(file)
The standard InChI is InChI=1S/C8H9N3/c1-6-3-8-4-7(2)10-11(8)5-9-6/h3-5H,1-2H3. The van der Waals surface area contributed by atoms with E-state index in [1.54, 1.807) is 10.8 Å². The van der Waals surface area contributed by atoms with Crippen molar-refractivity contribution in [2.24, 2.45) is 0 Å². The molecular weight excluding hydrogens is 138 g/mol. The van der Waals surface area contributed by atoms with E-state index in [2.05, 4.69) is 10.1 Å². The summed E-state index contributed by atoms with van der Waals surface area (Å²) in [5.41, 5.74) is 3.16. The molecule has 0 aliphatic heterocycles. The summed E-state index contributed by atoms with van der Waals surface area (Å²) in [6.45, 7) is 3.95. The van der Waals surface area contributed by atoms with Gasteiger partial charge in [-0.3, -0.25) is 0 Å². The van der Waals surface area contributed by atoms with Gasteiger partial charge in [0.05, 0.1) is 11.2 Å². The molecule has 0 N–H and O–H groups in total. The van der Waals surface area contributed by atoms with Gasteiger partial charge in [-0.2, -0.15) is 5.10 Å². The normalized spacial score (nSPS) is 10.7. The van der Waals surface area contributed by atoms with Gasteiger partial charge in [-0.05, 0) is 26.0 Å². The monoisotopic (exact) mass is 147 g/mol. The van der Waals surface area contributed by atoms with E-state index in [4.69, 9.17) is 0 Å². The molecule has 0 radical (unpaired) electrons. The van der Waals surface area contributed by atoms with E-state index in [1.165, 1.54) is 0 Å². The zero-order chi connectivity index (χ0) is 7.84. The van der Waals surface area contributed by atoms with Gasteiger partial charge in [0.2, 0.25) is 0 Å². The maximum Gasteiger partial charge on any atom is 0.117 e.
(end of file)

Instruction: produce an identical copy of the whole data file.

The standard InChI is InChI=1S/C8H9N3/c1-6-3-8-4-7(2)10-11(8)5-9-6/h3-5H,1-2H3. The van der Waals surface area contributed by atoms with E-state index in [1.54, 1.807) is 10.8 Å². The van der Waals surface area contributed by atoms with Crippen molar-refractivity contribution in [2.24, 2.45) is 0 Å². The molecular weight excluding hydrogens is 138 g/mol. The van der Waals surface area contributed by atoms with E-state index in [2.05, 4.69) is 10.1 Å². The summed E-state index contributed by atoms with van der Waals surface area (Å²) in [5.41, 5.74) is 3.16. The molecule has 0 aliphatic heterocycles. The summed E-state index contributed by atoms with van der Waals surface area (Å²) in [6.45, 7) is 3.95. The van der Waals surface area contributed by atoms with Gasteiger partial charge in [-0.3, -0.25) is 0 Å². The van der Waals surface area contributed by atoms with Gasteiger partial charge in [0.05, 0.1) is 11.2 Å². The molecule has 0 N–H and O–H groups in total. The van der Waals surface area contributed by atoms with Gasteiger partial charge in [-0.2, -0.15) is 5.10 Å². The normalized spacial score (nSPS) is 10.7. The van der Waals surface area contributed by atoms with Gasteiger partial charge in [-0.05, 0) is 26.0 Å². The monoisotopic (exact) mass is 147 g/mol. The van der Waals surface area contributed by atoms with E-state index in [4.69, 9.17) is 0 Å². The molecule has 0 radical (unpaired) electrons. The van der Waals surface area contributed by atoms with E-state index in [1.165, 1.54) is 0 Å². The zero-order chi connectivity index (χ0) is 7.84. The van der Waals surface area contributed by atoms with Gasteiger partial charge in [0.2, 0.25) is 0 Å². The maximum Gasteiger partial charge on any atom is 0.117 e.